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Race, Class, & Immigration

The intersectionality of racism, classism, and immigration policy is as pertinent today as in the past. Who is deemed legal and illegal, afforded full citizenship rights or not, is almost always determined by master-class politics and race.

Excavating Our History: What does it mean to be a Social Justice Archivist?

By Skylah S. Hearn

Activism Revisited

Last year I participated in a conversation on WSTS (West Side) Radio’s roundtable on community engagement and activism called “Activism in Our Community, Honoring MLK” on “The Corner,” a topical show that focuses on current news, events, hot topics and issues relevant to diverse communities in Chicago.[1] The creator and co-host Nicole Harrison provided all of the participants – which included Kimeco Roberson, Jasson Perez, Tillman “TC” Curtis and myself – with brief bios in an effort to have us familiarize ourselves with one another. I was familiar with the majority of the panel and knew them to be activists. But when I read “activist” in my list of descriptors I was taken aback.

Until that moment, I hadn’t thought of myself as an activist and was surprised that Nicole, who is a good friend of mine, viewed me as such. She was equally surprised that I’d never considered myself an activist. I confessed that I’d always viewed myself as a behind-the-scenes accomplice and solutionary, a change agent. I wasn’t bold enough, so to speak, to be on the front lines with picket signs. After a short debate, discussing and juxtaposing said actions of “the activist” and “the change agent”, we determined that, at the core, the roles are synonymous. Whether the actions are on the frontlines or behind-the-scenes, all are carried out by people who have accepted the charge to be committed to changing the current injustices in the social climate and therefore committed to social justice. (more…)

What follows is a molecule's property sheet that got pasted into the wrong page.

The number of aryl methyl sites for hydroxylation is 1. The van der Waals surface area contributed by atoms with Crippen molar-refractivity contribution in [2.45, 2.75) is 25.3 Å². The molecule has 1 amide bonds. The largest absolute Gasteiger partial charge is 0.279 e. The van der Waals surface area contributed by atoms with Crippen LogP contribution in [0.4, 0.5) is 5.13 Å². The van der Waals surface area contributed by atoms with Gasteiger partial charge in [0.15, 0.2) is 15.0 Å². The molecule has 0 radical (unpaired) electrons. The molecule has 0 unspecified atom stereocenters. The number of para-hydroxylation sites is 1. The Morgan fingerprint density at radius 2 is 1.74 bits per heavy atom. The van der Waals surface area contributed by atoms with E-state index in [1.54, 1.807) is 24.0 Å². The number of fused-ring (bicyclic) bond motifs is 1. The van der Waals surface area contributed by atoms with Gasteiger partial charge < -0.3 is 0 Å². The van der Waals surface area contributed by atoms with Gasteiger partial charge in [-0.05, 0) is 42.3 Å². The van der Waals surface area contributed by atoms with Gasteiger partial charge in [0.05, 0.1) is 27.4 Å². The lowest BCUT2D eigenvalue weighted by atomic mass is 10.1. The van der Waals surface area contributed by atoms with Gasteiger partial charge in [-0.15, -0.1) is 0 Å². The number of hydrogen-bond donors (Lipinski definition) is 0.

Michigan in Color: “Your people”

By Allana Akhtar Originally published on Michigan in Color A few weeks after 9/11, I remember walking down the playground with my best friends, Maureen and Kathleen, after a tiring day of first-grade arithmetic and grammar. I was a timid, … Continue reading

Immigration (In)Action: A 2014 Review

By Jonathan Romero, Contributing Editor, Race, Class, and Immigration Another year has passed and the United States still cannot come to an agreement with itself about how to legislate the future of 11 million people living in the country without … Continue reading

Bodies for Bullets

By Denise Miller Author’s note: I wrote this poem to highlight the continued and deadly disregard for female bodies and brown bodies. The italicized sections however have been taken directly from the Declaration of Independence. Please feel free to add … Continue reading